Last month, researchers at Southern Methodist University said they found something unexpected during video examination of the fastest sprinter in world history Usain Bolt’s stride: His right leg appears to strike the track with about 13 percent more peak force than his left leg. And with each stride, his left leg remains on the ground about 14 percent longer than his right leg.
This imbalance is due to Bolt accommodating for the effects of his scoliosis. The condition curved his spine to the right and made his right leg half an inch shorter than his left.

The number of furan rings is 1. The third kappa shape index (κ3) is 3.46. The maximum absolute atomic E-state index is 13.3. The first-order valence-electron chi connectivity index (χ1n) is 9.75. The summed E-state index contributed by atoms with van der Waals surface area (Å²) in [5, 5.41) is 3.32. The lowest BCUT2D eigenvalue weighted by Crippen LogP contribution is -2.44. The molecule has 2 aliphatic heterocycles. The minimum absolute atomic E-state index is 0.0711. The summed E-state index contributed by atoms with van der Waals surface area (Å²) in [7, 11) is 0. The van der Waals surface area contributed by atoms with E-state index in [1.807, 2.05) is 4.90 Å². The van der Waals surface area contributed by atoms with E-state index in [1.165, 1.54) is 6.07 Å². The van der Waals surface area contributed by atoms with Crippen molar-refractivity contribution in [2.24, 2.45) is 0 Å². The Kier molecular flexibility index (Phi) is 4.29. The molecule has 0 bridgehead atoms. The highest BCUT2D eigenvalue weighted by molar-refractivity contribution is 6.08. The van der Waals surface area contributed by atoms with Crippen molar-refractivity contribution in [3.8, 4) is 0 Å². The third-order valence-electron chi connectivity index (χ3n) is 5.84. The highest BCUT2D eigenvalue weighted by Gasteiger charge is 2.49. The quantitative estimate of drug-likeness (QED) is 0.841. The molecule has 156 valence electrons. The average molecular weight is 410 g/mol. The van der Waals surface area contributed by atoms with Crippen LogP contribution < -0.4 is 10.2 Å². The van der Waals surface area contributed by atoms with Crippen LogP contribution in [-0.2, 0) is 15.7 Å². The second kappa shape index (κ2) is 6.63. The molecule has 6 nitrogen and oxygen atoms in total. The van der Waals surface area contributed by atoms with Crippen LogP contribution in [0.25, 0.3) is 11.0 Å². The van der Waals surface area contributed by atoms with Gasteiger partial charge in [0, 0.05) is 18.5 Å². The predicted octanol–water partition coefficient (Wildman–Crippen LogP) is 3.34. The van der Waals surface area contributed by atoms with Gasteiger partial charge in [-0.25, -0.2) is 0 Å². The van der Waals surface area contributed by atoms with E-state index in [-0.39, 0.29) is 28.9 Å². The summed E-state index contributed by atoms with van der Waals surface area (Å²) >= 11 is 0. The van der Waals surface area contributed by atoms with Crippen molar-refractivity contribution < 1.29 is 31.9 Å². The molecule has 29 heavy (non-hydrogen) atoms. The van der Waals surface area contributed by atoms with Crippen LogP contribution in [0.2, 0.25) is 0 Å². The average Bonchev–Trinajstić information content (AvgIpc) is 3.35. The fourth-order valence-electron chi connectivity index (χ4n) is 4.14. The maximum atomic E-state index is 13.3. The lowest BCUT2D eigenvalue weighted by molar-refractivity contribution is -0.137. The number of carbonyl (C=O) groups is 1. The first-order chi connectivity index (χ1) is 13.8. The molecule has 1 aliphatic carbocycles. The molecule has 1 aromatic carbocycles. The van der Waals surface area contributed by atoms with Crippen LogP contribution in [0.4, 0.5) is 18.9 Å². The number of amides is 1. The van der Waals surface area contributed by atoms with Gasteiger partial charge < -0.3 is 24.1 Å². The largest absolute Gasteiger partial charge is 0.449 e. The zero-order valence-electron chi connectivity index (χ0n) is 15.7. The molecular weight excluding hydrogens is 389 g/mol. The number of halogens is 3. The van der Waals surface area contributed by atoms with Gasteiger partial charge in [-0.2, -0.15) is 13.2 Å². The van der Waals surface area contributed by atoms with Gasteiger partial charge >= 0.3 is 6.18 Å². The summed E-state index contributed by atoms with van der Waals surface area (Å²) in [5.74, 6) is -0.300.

While many may think correcting the scoliosis would make him faster, correcting his asymmetry would NOT necessarily speed him up and might even slow him down. If he were to run symmetrically, it could be an unnatural gait for him.
Bolt is another prime example that structural imbalances within the body and "unnatural" curves within the spine do not necessarily mean an athlete can't be the best. Function is the main indicator of performance, not aesthetics. This is why I focus on getting patients to move better based on their natural body structure and not trying to change their structure to perform better.